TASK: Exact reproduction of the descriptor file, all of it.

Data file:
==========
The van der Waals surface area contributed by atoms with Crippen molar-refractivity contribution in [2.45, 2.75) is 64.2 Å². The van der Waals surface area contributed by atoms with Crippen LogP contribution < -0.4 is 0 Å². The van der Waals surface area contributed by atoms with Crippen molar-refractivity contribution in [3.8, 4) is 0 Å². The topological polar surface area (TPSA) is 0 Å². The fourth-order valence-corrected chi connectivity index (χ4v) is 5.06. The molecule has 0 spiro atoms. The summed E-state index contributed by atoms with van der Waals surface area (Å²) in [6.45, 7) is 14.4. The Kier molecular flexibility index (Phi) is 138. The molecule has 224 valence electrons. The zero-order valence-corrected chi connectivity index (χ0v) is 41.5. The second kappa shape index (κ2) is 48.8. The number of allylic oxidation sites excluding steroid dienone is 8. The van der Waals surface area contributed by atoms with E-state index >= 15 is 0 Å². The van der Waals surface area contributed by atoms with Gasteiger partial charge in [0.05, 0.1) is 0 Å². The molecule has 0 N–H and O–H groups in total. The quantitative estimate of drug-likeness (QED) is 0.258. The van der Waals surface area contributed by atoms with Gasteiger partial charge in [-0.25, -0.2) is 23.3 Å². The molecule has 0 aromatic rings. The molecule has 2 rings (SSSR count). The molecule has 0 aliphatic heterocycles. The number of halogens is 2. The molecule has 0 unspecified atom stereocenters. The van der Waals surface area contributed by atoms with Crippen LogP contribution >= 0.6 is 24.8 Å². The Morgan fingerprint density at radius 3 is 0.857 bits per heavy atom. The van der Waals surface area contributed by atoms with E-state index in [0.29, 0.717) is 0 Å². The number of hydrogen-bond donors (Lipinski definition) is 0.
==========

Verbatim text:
The van der Waals surface area contributed by atoms with Crippen molar-refractivity contribution in [2.45, 2.75) is 64.2 Å². The van der Waals surface area contributed by atoms with Crippen LogP contribution < -0.4 is 0 Å². The van der Waals surface area contributed by atoms with Crippen molar-refractivity contribution in [3.8, 4) is 0 Å². The topological polar surface area (TPSA) is 0 Å². The fourth-order valence-corrected chi connectivity index (χ4v) is 5.06. The molecule has 0 spiro atoms. The summed E-state index contributed by atoms with van der Waals surface area (Å²) in [6.45, 7) is 14.4. The Kier molecular flexibility index (Phi) is 138. The molecule has 224 valence electrons. The zero-order valence-corrected chi connectivity index (χ0v) is 41.5. The second kappa shape index (κ2) is 48.8. The number of allylic oxidation sites excluding steroid dienone is 8. The van der Waals surface area contributed by atoms with E-state index >= 15 is 0 Å². The van der Waals surface area contributed by atoms with Gasteiger partial charge in [0.05, 0.1) is 0 Å². The molecule has 0 N–H and O–H groups in total. The quantitative estimate of drug-likeness (QED) is 0.258. The van der Waals surface area contributed by atoms with Gasteiger partial charge in [-0.25, -0.2) is 23.3 Å². The molecule has 0 aromatic rings. The molecule has 2 rings (SSSR count). The molecule has 0 aliphatic heterocycles. The number of halogens is 2. The molecule has 0 unspecified atom stereocenters. The van der Waals surface area contributed by atoms with Crippen LogP contribution >= 0.6 is 24.8 Å². The Morgan fingerprint density at radius 3 is 0.857 bits per heavy atom. The van der Waals surface area contributed by atoms with E-state index in [0.29, 0.717) is 0 Å². The number of hydrogen-bond donors (Lipinski definition) is 0.